Jim Brown writes about a couple of points with which he takes issue in a recent Rifftides piece, Harmony And History.
First, I take great pleasure in sitting in a Starbucks or other
small restaurant and hearing QUALITY music in the background (or
even the foreground). It appears that Starbucks did a lot to make
this practice widespread, and I applaud it. In fact, many of the
restaurants that my wife and I patronize for the food have adopted
quality jazz as their background.
A few years ago, I walked into a Panera Bread restaurant to hear a
track from Clifford, Sonny, and Max’s Joy Spring session, and
wondering if they had ever guessed that day what masterpieces they
were creating, and that the music might not only outlive them, but
also become music for the masses.
And on the topic of late night satellite radio, I have no quibble
at all with the high quality show that Bob Parlocha does on a
hundred or more stations every night. When this show was in the
planning stages, an engineer friend who works for WFMT, the
syndicator of the show, asked me for suggestions of who might host
it. One of those I mentioned was jazz trumpeter Art Hoyle, a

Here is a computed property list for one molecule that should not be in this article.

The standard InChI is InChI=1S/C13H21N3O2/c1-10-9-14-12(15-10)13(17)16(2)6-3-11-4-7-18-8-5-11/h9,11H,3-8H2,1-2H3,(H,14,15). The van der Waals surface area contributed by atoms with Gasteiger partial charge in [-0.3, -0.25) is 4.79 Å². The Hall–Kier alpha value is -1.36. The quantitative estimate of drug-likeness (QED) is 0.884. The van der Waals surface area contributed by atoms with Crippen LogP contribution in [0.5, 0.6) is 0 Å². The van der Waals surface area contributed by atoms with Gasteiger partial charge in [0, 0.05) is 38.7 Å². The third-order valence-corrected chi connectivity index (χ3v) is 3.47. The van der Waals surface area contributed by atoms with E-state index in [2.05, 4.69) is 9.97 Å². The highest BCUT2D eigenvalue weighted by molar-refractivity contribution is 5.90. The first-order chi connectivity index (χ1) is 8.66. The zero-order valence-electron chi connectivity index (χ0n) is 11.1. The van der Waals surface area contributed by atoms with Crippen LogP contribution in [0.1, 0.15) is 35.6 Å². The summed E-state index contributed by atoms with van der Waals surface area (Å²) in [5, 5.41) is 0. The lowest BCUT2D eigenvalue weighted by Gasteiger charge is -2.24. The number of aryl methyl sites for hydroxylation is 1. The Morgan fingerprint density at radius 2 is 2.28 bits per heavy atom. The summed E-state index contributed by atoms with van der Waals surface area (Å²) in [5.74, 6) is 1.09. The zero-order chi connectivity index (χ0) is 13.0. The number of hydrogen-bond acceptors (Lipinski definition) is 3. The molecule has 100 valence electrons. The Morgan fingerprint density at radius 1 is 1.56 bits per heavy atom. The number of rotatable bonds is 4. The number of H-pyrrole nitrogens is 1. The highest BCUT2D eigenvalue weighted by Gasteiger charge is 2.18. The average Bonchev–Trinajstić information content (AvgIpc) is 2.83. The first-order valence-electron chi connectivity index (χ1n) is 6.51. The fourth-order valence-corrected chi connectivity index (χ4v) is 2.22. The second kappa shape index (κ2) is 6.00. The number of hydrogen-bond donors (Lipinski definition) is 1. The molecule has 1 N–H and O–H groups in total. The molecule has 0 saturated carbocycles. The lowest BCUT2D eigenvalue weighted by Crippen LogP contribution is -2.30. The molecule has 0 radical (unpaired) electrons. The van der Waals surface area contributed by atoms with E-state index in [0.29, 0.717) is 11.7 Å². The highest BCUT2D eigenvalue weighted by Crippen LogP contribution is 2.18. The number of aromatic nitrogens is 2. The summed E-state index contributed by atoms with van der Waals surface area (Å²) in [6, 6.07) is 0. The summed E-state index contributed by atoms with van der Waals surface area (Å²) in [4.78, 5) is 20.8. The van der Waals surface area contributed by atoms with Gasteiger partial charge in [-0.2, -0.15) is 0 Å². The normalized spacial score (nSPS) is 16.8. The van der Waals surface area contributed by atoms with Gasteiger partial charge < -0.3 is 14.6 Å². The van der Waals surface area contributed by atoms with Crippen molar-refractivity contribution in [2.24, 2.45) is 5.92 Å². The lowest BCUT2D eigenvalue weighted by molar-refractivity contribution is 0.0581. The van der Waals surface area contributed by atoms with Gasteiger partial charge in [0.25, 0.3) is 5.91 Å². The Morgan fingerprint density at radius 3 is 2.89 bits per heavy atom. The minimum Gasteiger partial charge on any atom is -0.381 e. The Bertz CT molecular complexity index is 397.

Chicagoan who both loves the music (when I’m out listening to
someone good, Art is nearly always there too) and whose great voice
has long made him a favorite for voiceover work. He didn’t get that
gig, but he is “voicing” one of the satellite jazz channels (XM or
Sirius). He could have a lot to say about all of the music, but I
doubt that he does (I don’t have a receiver for those sources).
Like many jazz fans of my generation, I was lucky enough to grow up
with GREAT jazz radio, and consider it critical to the good health
of the art form. Great jazz radio should be both entertainment and
education, and the great jazz jocks could do both very well. And I
agree that the currently widespread practice of not talking about
the music, failing to identify soloist, sidemen, and arrangers,
etc. is doing jazz a great disservice. The great jazz jocks I grew
up with were my early teachers — guys like Dick Martin, Sid McCoy,
Hugh McPherson, Daddyo Daylie, Harry Abraham, Bill Artis, and Dick
Buckley were some of them. Buckley is still on the air in Chicago.
The rest are gone. But I’ll put Parlocha in their class. I only
wish he was on the air in Chicago.
Jim Brown is a distinguished audio expert who, among his other accomplishments, recorded Carmen McRae at Ratso’s, that fine two-CD set released a few years after she died.